Friday, September 28, 2018

Trains in Italy - Railfanning in Riomaggiore

This post is part of a series on trains I saw and/or rode while on vacation in Italy.

After we had settled down in our hotel apartment not sure what it was for the evening, I went back out to the train station in Riomaggiore, Italy to do a little late night railfanning.

The Riomaggiore Train Station

The train station is pretty small - one two-story brick building - with two platforms, one on each side of the two tracks through the town. Both ends of the platforms end in tunnels, as the rail line between La Spezia and Levanto runs along the coast and through numerous tunnels.

The station itself has a small ticket counter, a few vending machines and a rather small waiting room. I don't know what's on the second floor but it didn't appear to be open to the public. There's a building on the opposite side of the tracks, which is just a waiting room. The two sides are connected by an underground tunnel.

Have a look at the photo below, taken late in the day of May 31.
Train station in Riomaggiore, Italy
The station is the salmon-coloured two-story building partly hidden by the tree in the foreground. The train is stopped on the platform opposite the station. Note the tunnel at the north end of the platform.

This is another view of the station area, looking north. The station is on the right.
Riomaggiore station platform

Railfanning by Night

I arrived at the station area at 21:52 and took this (shaky) photo of the arrivals board.

There were five trains due: three southbounds to La Spezia, one northbound to Levanto and another northbound all the way to Genoa. My memory is a little fuzzy on how many I saw. I definitely photographed two passenger trains and recorded one on video... as well as a few freight trains.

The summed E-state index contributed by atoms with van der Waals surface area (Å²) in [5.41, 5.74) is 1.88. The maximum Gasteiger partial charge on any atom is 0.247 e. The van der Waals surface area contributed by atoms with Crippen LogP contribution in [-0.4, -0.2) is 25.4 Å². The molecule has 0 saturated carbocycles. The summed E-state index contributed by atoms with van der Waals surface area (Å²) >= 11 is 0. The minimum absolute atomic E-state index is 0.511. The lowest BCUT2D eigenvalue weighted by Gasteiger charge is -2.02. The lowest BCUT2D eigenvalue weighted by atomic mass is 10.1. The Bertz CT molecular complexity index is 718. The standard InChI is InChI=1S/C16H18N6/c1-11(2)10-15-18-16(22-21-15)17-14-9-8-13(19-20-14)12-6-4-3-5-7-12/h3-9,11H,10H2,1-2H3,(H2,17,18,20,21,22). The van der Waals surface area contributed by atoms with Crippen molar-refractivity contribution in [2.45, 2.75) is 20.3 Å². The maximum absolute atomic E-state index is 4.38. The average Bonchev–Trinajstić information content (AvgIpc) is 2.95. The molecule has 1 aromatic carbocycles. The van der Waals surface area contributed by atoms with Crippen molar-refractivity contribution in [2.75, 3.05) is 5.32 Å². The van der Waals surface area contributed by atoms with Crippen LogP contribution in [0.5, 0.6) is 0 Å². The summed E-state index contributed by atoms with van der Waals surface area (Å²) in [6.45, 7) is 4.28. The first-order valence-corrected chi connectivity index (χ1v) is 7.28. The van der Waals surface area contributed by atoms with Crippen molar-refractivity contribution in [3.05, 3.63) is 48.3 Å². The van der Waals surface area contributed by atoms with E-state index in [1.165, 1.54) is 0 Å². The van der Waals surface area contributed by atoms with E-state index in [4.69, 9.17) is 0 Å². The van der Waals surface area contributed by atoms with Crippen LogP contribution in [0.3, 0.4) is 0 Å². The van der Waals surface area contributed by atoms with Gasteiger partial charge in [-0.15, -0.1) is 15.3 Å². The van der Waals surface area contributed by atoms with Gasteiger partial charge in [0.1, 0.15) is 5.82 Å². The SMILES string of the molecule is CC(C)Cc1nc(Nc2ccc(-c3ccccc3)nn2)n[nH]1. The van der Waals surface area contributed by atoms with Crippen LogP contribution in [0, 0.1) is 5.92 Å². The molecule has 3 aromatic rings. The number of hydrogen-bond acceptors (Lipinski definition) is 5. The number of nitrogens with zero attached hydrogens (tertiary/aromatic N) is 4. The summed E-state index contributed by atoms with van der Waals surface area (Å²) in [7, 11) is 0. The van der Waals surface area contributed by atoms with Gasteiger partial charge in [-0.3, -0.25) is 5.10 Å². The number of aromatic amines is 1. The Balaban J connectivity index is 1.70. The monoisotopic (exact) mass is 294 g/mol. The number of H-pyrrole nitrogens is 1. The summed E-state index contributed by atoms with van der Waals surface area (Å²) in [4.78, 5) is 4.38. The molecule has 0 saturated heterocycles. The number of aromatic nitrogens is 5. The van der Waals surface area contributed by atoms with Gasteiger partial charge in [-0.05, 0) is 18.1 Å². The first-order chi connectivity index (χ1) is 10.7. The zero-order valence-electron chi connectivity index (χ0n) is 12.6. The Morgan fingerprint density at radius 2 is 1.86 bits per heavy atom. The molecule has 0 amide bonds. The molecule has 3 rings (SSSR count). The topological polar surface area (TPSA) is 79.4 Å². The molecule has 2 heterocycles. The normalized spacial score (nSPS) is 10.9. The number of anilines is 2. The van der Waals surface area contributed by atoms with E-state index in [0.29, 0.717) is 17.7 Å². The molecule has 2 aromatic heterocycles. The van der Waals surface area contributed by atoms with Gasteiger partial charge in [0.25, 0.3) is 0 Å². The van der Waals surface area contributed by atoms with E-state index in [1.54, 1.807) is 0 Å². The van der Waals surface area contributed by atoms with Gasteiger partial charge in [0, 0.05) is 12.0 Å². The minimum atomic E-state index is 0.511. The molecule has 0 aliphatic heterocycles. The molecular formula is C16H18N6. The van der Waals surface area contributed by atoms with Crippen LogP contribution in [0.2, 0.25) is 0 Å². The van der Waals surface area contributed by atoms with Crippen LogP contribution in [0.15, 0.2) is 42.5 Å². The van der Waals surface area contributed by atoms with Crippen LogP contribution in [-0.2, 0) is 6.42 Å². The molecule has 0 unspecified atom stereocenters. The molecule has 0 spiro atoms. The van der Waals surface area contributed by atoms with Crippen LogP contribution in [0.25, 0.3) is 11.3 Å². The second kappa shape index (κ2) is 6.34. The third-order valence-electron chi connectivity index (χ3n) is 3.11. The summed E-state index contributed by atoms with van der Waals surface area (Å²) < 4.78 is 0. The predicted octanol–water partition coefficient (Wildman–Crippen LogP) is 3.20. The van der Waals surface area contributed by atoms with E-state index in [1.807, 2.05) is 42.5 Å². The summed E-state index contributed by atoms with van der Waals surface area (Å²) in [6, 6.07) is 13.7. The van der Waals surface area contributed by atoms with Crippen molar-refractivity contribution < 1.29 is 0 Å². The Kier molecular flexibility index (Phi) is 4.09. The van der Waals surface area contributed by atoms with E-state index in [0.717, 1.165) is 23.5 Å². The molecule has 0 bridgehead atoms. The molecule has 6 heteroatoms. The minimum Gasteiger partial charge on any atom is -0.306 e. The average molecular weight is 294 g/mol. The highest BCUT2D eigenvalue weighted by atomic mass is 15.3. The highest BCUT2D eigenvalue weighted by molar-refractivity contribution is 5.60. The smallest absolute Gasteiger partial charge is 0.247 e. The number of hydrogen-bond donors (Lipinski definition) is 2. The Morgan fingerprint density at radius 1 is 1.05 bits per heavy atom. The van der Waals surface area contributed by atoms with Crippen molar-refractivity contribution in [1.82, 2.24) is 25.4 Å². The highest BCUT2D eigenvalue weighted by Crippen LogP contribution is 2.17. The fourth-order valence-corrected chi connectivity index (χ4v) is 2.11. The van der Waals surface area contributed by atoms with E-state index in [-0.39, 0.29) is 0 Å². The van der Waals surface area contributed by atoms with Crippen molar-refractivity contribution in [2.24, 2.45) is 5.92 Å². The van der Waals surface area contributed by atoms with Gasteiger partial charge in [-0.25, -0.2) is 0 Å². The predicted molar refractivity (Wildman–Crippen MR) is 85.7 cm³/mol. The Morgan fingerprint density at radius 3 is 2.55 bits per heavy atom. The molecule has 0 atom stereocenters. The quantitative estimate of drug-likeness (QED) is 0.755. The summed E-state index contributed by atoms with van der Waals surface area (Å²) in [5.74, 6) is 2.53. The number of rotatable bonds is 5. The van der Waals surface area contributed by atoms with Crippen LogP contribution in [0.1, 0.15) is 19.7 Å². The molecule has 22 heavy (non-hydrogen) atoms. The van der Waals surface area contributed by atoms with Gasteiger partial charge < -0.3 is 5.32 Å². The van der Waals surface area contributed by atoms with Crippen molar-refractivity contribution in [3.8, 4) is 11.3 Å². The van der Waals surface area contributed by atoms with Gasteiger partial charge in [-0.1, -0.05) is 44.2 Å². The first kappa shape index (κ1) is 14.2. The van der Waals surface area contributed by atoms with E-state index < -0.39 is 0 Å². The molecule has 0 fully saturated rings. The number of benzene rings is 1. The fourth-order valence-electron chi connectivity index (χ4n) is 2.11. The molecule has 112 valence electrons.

Green signal!
I don't claim to know Italian signaling at all, but green seems a pretty universal "train is clear to continue" signal.

I had a quick look inside the north tunnel - from the platform, thank you. It's not long. You can see from the lines on the platform that passengers are not permitted to walk through the tunnel.

This is a view looking south, showing the train station to the left and the south tunnel in the distance. The walkway from this area to the rest of the town goes over top of the south tunnel, and you'll see later that I took some photos from up there.
Riomaggiore station platform at night
Note the speed limit sign by the station - 100 / 110 / 115 km/hr! I'm not sure what the different limits are for. In Canada we have two limits, one for freight and one for passenger trains.

The First Train

Freight train on the move
The first train I saw that night was a northbound freight train, towing tank cars. It did not stop.